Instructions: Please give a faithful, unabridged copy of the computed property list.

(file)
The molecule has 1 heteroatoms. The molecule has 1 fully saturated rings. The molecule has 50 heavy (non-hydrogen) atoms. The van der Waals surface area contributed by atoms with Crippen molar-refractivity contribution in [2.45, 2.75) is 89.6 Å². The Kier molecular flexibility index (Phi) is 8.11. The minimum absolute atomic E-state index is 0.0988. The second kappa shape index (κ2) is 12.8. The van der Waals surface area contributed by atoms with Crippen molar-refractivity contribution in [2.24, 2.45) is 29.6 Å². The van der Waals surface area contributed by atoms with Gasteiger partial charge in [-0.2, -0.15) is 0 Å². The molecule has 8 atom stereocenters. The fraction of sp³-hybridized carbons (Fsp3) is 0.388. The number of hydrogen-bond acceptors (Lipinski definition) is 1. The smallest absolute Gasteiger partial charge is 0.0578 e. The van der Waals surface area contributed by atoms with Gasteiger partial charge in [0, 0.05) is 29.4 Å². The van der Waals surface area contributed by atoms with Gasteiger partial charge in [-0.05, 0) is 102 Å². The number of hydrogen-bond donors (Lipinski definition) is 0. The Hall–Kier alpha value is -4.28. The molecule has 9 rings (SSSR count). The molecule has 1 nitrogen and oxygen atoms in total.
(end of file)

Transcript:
The molecule has 1 heteroatoms. The molecule has 1 fully saturated rings. The molecule has 50 heavy (non-hydrogen) atoms. The van der Waals surface area contributed by atoms with Crippen molar-refractivity contribution in [2.45, 2.75) is 89.6 Å². The Kier molecular flexibility index (Phi) is 8.11. The minimum absolute atomic E-state index is 0.0988. The second kappa shape index (κ2) is 12.8. The van der Waals surface area contributed by atoms with Crippen molar-refractivity contribution in [2.24, 2.45) is 29.6 Å². The van der Waals surface area contributed by atoms with Gasteiger partial charge in [-0.2, -0.15) is 0 Å². The molecule has 8 atom stereocenters. The fraction of sp³-hybridized carbons (Fsp3) is 0.388. The number of hydrogen-bond acceptors (Lipinski definition) is 1. The smallest absolute Gasteiger partial charge is 0.0578 e. The van der Waals surface area contributed by atoms with Gasteiger partial charge in [0, 0.05) is 29.4 Å². The van der Waals surface area contributed by atoms with Gasteiger partial charge in [-0.05, 0) is 102 Å². The number of hydrogen-bond donors (Lipinski definition) is 0. The Hall–Kier alpha value is -4.28. The molecule has 9 rings (SSSR count). The molecule has 1 nitrogen and oxygen atoms in total.